Alton Evening Telegraph from Alton, Illinois on August 30, 1972 · Page 2
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August 30, 1972

Alton Evening Telegraph from Alton, Illinois · Page 2

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Alton, Illinois
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Wednesday, August 30, 1972
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Page 2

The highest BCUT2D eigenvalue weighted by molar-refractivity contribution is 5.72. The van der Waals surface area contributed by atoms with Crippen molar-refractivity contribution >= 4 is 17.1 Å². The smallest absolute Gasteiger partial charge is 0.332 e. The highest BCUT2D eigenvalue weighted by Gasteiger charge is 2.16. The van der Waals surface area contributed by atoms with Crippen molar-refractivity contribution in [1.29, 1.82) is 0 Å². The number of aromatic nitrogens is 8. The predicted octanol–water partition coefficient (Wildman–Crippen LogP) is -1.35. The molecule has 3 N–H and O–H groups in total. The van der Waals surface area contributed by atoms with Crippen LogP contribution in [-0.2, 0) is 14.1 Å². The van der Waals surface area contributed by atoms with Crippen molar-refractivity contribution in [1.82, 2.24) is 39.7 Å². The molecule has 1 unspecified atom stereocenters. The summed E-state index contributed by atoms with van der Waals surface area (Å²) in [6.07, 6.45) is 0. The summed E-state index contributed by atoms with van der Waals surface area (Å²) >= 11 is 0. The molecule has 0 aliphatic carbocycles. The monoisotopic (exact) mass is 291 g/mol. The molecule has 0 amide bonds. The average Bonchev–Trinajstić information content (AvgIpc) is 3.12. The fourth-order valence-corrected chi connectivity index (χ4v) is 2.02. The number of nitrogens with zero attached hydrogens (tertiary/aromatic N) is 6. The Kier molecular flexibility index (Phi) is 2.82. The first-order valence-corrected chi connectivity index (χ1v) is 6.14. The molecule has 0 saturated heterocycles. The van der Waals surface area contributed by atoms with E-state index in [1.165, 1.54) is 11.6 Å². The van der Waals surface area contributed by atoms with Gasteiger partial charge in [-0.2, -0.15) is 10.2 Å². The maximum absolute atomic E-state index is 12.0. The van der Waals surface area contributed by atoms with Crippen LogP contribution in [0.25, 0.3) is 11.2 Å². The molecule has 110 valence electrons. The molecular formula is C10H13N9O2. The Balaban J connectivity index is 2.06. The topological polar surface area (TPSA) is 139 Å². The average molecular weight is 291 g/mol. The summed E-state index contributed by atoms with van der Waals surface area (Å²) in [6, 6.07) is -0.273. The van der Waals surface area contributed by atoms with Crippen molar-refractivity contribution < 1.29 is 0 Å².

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A-2 Alton Evening Telegraph Wednesday, August 30, 1972 Newspaper folds . . . Two pressmen of The Evening News of Newark, N.J. read about the closing of the newspaper. The paper announced In Its second edition Tuesday that it would cease publication as of Thursday. With Its equipment sold last winter, the News carried out its printing operation at the plant of Newark's morning newspaper, the Star-Ledger. (AP Wirephoto) Thieu should be offered asylum in United States, says McGovern Harder TV firm robbed; sixth holdup in August Alton's sixth armed robbery during August occurred Tuesday afternoon when two gunmen took $180 during a stickup of the Harder TV Service at 2500 College Ave. Only $35 to $40 was taken from a cash drawer in the store and the rest was taken from store owner Homer Harder, Harder's daughter, Kathy, and Galen Mohundro. an employe. Shortly before 5 p.m. the two men entered the store and immediately went to the back room of the shop where they tied up Harder and Mohundro with some rawhide laces the robbers brought with them. Emptying a cash drawer, the men got from $35 to $40 and then took Harder's wallet containing about $100. They told Harrier's daughter to get her purse and from that they took $25. Then the men took Mohundro's wallet containing $40. Not having enough rawhide lacing to tie up Harder '9 daugther, the men used a TV cord to tic the young woman, who after the men left, worked her way loose and freed her father and Mohundro. The holdup men were both described as Negro in their early twenty's. One was described as five feet six inches tall and the second as close to six feet tall. The stickup made the sixth such incident in Alton this month. On Aug. fl three men robbel Gibson Furniture Store at 639 E. Broadway and then on Aug. 14 an armed bandit took nearly $900 in a robbery of the Flamingo Motel at 1501 E. Broadway. On Aug. 21 over $800 was stolen during a holdup of Mid States Finance Co. at 311 Ridge St., followed Aug. 25 with a holdup of Howard Finance Co. at 62fi E. Broadway. On Monday two gunmen took $160 from Central Avenue Hardware Store at 1415 Central Ave. (not Central Hardware on the Beltline). Three of the six stickups have occurred on successive Mondays, police reports show. Koskot mastermind arrested (Continued from Page 1) Illinois. The Telegraph's series of stories on Koscot and Turner started in March, 1971. Koscot products are still being sold, legally, throughout the area by franchise holders. Franchise sales only were iialted. There has never been an official complaint against any Koscot product, only against the firm's marketing techniques. Turner's arrest today followed an investigation by Pinellas county, Florida State Atty. James Russell into the 37-year-old 0 r 1 a n do businessman's Dare To Be Great company, which offers confidence building courses. Turner was arrested and released on $20,000 bond. The Uniform Sale of Securities Law requires anyone who deals in securities to register with the state and meet its standards. Violation of the statute is a felony punishable by five years inprison, or a $5,01)0 fine. The warrants on which Turner was arrested did not list the specifics of how he allegedly violated the state law. Russell said he had been investigating Dare To Be Great for four months. Some 60 area residents were subpoenaed to sppear before his investigators. Three officers of Dare To Be Great were sentenced to 60 days in jail on contempt charges by Circuit Judge B. J. Driver after they refused to testify, but were released Aug. 18 — the day they were sent to jail — on appeal bonds of $1,000 each. MRF ends up with $15,000 surplus; votes another season By DOUG THOMPSON Telegraph Staff Writer ST. LOUIS — Encouraged by a $15,850 surplus for its fourth season, the Mississippi River Festival board of directors decided here Tuesday to hold a fifth season next year and begin planning immediately. A budget report presented to the board meeting at the Bel-Air East Hotel Tuesday showed a $15,850 budget surplus for the season emied Aug. 21. That surplus will be applied to a ?2(i,345 deficit left over from last year's season, reducing the outstanding dcW to $10,495. "In view of (the festival) having completed its most successful season in 19/2, ending the season in the black with the help of many contributions and the highest If you fail to receive your Telegraph by 5:30 p.m. phone 465-6641 before 6 p.m. and your copy will be delivered. Alton Evening Telegraph 1 :.M:btied Daily by Alton Telegrapb Priming Company PAL 1 ! S COUSLEY preaidt-m. General Manager. STEJ'HtN A COUSLEY editor & Assistant to the Publisher RICHARD A COUSLEY. Vne president and Classified Mgr HENRY H. McADAMS Secretary and Assistant General Manager MEMBER Of THE ASSOCIATED PRESS The Associated Press is exclusively inutled to the use of publication of ill news dispatches credited In this paper and to the local new» pub fished 'jerem ) Sur.scr.ption price: By earner, bOc wteHy $2 bO per calendar month, by mail JJ7.1W a year, *a 00 six months in Illinois and Missouri t25 00 a vtar, U3.50 six months in all otner states. Mall subscriptions not accepted in 'owns where carrier delivery is available Second Class Pottage paid a> Alton. Illinois 82002 attendance ever, (the board resolves) that plans be made to present a 1973 festival," a unanimous board resolution said. Contributions to this year's festival included $50,000 from the Illinois Arts Council. $38,000 from the Missouri Council on the Arts and $48,050 from the Friends of the Festival fund campaign. Peter Pastreich, managing director of the festival and the St. Louis Symphony, warned the board that having a budget surplus does not mean the event is financially self-supporting. "We had a budget surplus only with the contributions to this year's festival." Pastreich said. "And on'.y with contributions next year can the festival continue." Nicholas Veeder, festival chairman, said the board should commit itself to another season now so that fund-raising programs could start immediately. The budget presented Tuesday showed the festival's 16 folk-rock concerts this ynr earned $361,173 in ticket sales — an average of $22,573 per show. Symphony concerts, featuring the St. Lou's Symphony and guest artisvs and conductors, earned a total of $67,070 — for an average of $5,589 per concert. Emerson, Lake & Palmer, a British rock group, drew the largest paid attendance — 25,7-17 — and brought ?n $54,651 in ticket sales. On symphony nights, the appearance of trumpeter Doc Sever in son brought the largest crowd for that type of event — 5,004 — and made $11,869 in ticket sales. The festival has been presented for four years on the Edwardsville site of Southern Illinois University. Wed. • Thurs. - Fri. - Sot. BROADWAY & MAIN PHODUUE MARKET 2530 E. Broadway, Alton CALIFORNIA EATINQ ORANGES 30 for '1.00 READY TO EAT CANTALOUPES 3 for *1.00 NO. 1 RUSSET POTATOES 20 L bB 11.50 BARTLETT PEARS Lbs. •1.00 We Accept rood Coupons MEMBER THE AUDIT BUREAU Mt OF CIRCULATION Local Advertising Rate* And Contract injormauon or application *t the Itiegraph busmen office. HI EaU Broidway. Alton. IU. 62002 Nn tlunal Advertising RepretenUtisTtt: Br&nham-Moloney. Inc . New York. Cfelcago. Detroit and St. Loult. Could you afford to replace your home at today's prices? Properly values jiul ce(jlao«- rnent costs oit ^oolllmu l If it's been two ytJis or more Sincu you reviewed youl home insurance, lei ub nuke- sure you're lully piutucKd With a modem Mjlk-itj' Mutual "All-in One" Homeuwii PdCKdtje Policy (-.all today ROBERT E. MUEHLEMAN Office 465-5551 After 5 P.M. 462-1387 MILLERS' MUTUAL INSURANCE AbSN Of .'ILINOIS AUTO • HOME * BUSINESS By GREGG IIERRINGTON NEW YORK (AP) —South Vietnamese President Nguyen Van Thieu should be offered political asylum in the United States if he feels endangered by a postwar settlement, Democratic Presidential candidate George McGovern said today. "General Tliicu has been our man in Saigon," McGovern said. "We put him there. He may not represent, the ideals of democracy, but he's our man." "If he and some of his friends feel endangered by a postwar settlement, I think we ought to welcome him here," the South Dakota senator said following an appearance On the NBC "Today" show. Two weeks ago, in an interview with newsmen in Milwaukee, McGovern had said he expected Thieu and his colleagues would flee Saigon into exile should a Communist-dominated government take over South Vietnam. "I would expect Gen. Thieu and his cohorts to leave very quickly," he said in that interview. "My guess is that they would leave if I won the election and that there would be an exodus of the top generals and political figures out of the country and that emerging behind that would be (a) coalition that would be willing to deal with Hanoi." McGovern's remarks today came as he prepared for appearances for later in the day where he planned to charge that the Nixon administration is virtually abandoning Jews in Russia and Israel while overlooking their needs in the United States. Taking the offensive on an issue that has been something of a plague to McGovern for several months, the South Dakota senator said Nixon "has been silent in the face of the continued persecution of Soviet Jews." As for Israel, McGovern said, "the administration's objective ... is not to insure the security of Israel but to expel the Russians from the Middle East. "Once that objective is achieved,' 'McGovern said in a speech to the New York Board of Rabbis, "Mr. Nixon will again pressure Israel to withdraw without the basic guarantees of safety that only direct negotiation can insure." McGovern repeated his intention of standing by Israel If he becomes president. He attempted to dispel, as he has in past appearances before Jewish groups, a belief among some Jews that his plans to cut the U.S. defense budget by over $30 billion during the next three years would jeopardize Israel's security. But for the first time in any recent McGovern speech 94 airmen lost to a Jewish group, the senator dwelt heavily on domestic issues, including crime in the streets, poverty and old age security. "It does no good to have a decent job if you do not feel safe in your own hallway or your own elevator," McGovern said. "In New York City this year there will be 2,000 murders. And these will be just part of the steady increase in crime in America since my opponent promised to return the nation to law and order." McGovern also called attention to the 250,000 Jews in New York City who he said live below the poverty line. "They have not benefited from antipoverty programs as much as others in New York, either because they are ineligible or because they are discouraged from applying," he said. In another speech for a noon rally for Soviet Jews, McGovern said their plight "cannot be buried under our efforts to expand world trade and cultural contacts. It cannot be an afterthought to our efforts for world peace." At stake in 1972 are the party allegiances of 5.9 million American Jews of all ages — nearly 2.5 million of them living in the New York area. For the first time in recent American history they are widely expected to give the Democratic candidate less than overwhelming support. March 30 Edwardsville school case By GEORGE ESPER SAIGON (AP) - The U.S. Command reported today that 94 American airmen have been lost in North Vietnam since the start of the Communist offensive last March 30 that was met by sharp escalation of the U.S. air war against the North. The toll increased to 94 with the delayed announcement that three fliers and two F4 Phantoms were lost last Saturday and Sunday. One man, Marine 1st Lt. Barrel Borders, 33, of Herrin, III, was rescued. A total of 84 American jets have been downed in North Vietnam since March 30, the U.S. Command said. Hanoi Radio has announced the names of more than 20 of the fliers who it said were captured. Borders' F4 was shot down by a North Vietnamese MIG Saturday near the Laotian border 92 miles southwest of Hanoi. He was picked up despite a haU of fire that damaged two rescue helicopters. The other Phantom, a Navy plane, was downed Sunday by a surface-to-air missile 24 miles northwest of Thanh Hoa. The U.S. Command also announced that three American advisers were among those wounded Tuesday when North Vietnamese gunners fired a total of 1,200 artillery and mortar shells into government positions in and around Quang Tri. 'tis the canny saver we like V see! Our favorite mascot "McASTRO" tells us that "Canny" is the way to be when it comes to your savings. It means wise or knowing .., skilled and expert. And you're wise when you save with usl Continuous compounding and monthly or quarterly dividends make a difference as your savings growl Passbook Savings . . . A great way to start a good, sound savings program. Deposit and withdraw anytime. Our continuous compounding and quarterly dividends make it grow . . . iast! Two Year Certificates . . . $5,000 minimum deposit. Our highest dividend plan! Add continuous compounding and monthly or quarterly dividends and it comes out more earnings for youl 90 day penalty on early withdrawals. Passbook accounts ... or 3 month certificates compounded continuously and credited to your account qua rterly, monthly dividends If you prefer on our certificates. Savings in by the 10th earn from the Istl One Year Certificates . . . Minimum 1 year and $1,000.00. Again continuous compounding and credit to your account or payment monthly or quarterly make this a great investment plan. 90 day penalty on early withdrawals. BE A THRIFTY SAVEHI A PHONE CALL OH VISIT WITH OUR SAVINGS COUNSELORS WILL GET YOU ALL THE FACTS! C-Xa 0 AND LOAN ASSOCIATION (Continued from Page 1) require both the teachers and the board to accept a decision by a neutral third-party arbitrator on grievance issues. The teachers are willing to accept binding arbitration but the board wishes to retain the present system of advisory arbitration. Advisory arbitration allows the District No. 7 board to reject a third-party decision if it is not to the board's liking. David Shonkwiler, EEA president, said there were only three grievance filings by distinct teachers during the 1971-72 school year. None of the grievances reached the terminal stage which required third-party advisory arbitration, Shonkwiler said. The Telegraph reported Monday that compromise agreements had been reached pertaining to salary, classroom size, severance pay and sick leave allowance. The teachers and board have set a base salary of $7,900 for teachers with a bachelor's degree in their first year. Also, the disputing sides agreed to increase annual sick leave from 12 days to 13 days and teachers will be allowed to accumulate 150 days sick leave compared to 140 days previously. Classroom sizes will be determined by school principals in discussion with teachers. PRE-FALL SALE of MEN'S "MANHATTAN DRESS SHIRTS Torque Custom Limited and U-30 Outstanding assortment of solids, stripes and prints by this outstanding maker of fine dress shirts. Sizes !4'/2 to !6'/2. 4 99 3 for $14 Buy Your Season's Supply Now At These Special Prices! 62O EAST THIRD STREET* ALTON, ILLINOIS. PHONE 465-4483 or ST. LOUIS 355-0402 Doily 9 to 51 Monday & Friday 9 to 91